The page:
While LMH was started before the Ebola outbreak, the epidemic highlighted the intense need for such work.
Larson, who double majored in justice and peace studies (JPST) and global health while she was at St. Thomas, was so captivated by LMH and its mission that she decided to graduate early to accept her position.Traveling as a Tommie
While making a move to Africa so soon after graduation might intimidate some people, Larson, who is known for her impeccable organization skills, put her St. Thomas time to good use so she could, in her own words, “immediately contribute” upon graduation.
While applying to colleges, she knew that studying abroad would be a priority for her, and even though she was concerned that it would be too expensive through St. Thomas, she did her due diligence anyway. She came across the Keri Kohut Memorial Scholarship, which is named after a 1993 St. Thomas graduate, that helps psychology, JPST or social work majors study abroad.
She contacted the JPST Department to inquire if she could study in Northern Uganda and have the credits apply, which led her to the new chair – Amy Finnegan.
“I don’t think I ever told Amy this, but I went home that night and looked up the articles she’d published and was really inspired and excited about her research interests and her work in [the area of] health equity,” Larson said. “Amy’s background … led me to assume that JPST would probably be a good fit for what I hoped to learn about.”
Larson ended up majoring in JPST, as well as doing an individualized major in global health. She spent fall 2013 in Northern Uganda and followed that trip – with the help of the aforementioned Keri Kohut Memorial Scholarship – with homestays in India, Argentina and South Africa through the International Honors Program on Health and Community: Globalization, Culture and Care.
She said those trips were beneficial because she was surrounded by people who reminded her to deeply examine what she was experiencing and to not forget the privilege that allowed her to be where she was.
“Gently, [faculty and mentors] challenged us to think critically about the impact we might be having on the people whose homes and communities we were visiting, and the ways in which we might be projecting our own assumptions and experiences on what and who we were learning about,” Larson said.
Alongside her peers, Larson analyzed the complexities of engaging in work to address social, political and environmental challenges both at home and abroad, and how to thoughtfully bring about change. She’s carried that mindset with her, and said that her year abroad greatly informed her decision to move to Liberia.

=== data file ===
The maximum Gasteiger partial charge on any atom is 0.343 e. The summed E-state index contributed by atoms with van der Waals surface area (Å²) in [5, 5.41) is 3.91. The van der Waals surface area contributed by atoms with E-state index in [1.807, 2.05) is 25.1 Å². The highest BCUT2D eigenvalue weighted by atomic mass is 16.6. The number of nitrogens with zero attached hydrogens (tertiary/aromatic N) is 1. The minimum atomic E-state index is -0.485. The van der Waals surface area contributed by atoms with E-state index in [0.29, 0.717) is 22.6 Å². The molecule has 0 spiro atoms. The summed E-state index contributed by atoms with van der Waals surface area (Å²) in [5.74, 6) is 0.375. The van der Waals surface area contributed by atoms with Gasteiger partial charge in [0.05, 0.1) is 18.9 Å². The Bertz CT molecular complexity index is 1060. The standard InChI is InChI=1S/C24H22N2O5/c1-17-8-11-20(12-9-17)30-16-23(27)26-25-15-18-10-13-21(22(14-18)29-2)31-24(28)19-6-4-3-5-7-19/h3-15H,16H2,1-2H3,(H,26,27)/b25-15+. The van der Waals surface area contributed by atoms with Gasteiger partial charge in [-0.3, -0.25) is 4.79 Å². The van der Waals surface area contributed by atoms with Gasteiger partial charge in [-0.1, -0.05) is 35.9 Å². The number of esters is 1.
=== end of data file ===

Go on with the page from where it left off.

Finnegan added that she saw Larson flourish while she was abroad. So, when Larson showed up in spring 2015 asking for advice on whether or not she should apply for a job with LMH – one that she would have to graduate early to accept if offered – Finnegan, who knows one of LMH’S founders, Raj Panjabi, was able to confidentially say she thought
Larson should be a good fit for LMH, and that LMH would be a fit for Larson.
“She had all these different paths she could take and was very organized in exploring each of them,” said Finnegan, crediting Larson’s planning skills for her ability to travel so much and still be able to graduate early. “It just made me so happy to think about her there, and what she can bring to Last Mile Health, but also for her, that one of her first jobs would be with an organization that’s so committed to social justice.”Serving the Last Mile
LMH started in 2007 under the name “Tiyatien Health” – which means “justice in health” in a local dialect – and was organized by American health workers and Liberian survivors following the Second Liberian Civil War, which devastated the country’s health care infrastructure. Quickly, the burgeoning organization realized that the greatest needs were in Liberia’s so-called “last mile,” where some people couldn’t access a health care worker because of distance and poverty, and were often dying from treatable diseases, such as pneumonia, diarrhea, malaria and malnutrition.
“Many Liberians have to go to great lengths, including crossing log bridges and hiring canoes to cross rivers and streams, in order to reach the nearest health facility,” Larson said. “Those who can’t walk due to illness, injury, pregnancy or disability are carried in hammocks. In the most remote communities, there’s no electricity to charge a phone to call for support during an emergency – let alone cell service – and often no proper road for an ambulance to drive on, were it possible to call one.”
Travel is complicated, Larson emphasized, because so many of Liberia’s roads are unpaved. The rainy season then results in “unfathomable quantities of mud everywhere,” compounding travel challenges.
As a result, in 2013, “Last Mile Health” emerged with a more focused mission: Close the health gap by bringing health care to these last-mile communities. At the local level, LMH recruits, trains, equips, manages and provides monthly pay to more than 300 Community Health Workers (CHWs) who function as health professionals in their remote communities by providing primary health care services to their neighbors. LMH also currently supports the Liberia Ministry of Health in preparing a program to ensure that, by 2021, the 1.2 million Liberians who live more than 3 miles away from the nearest health facility will have access to a CHW.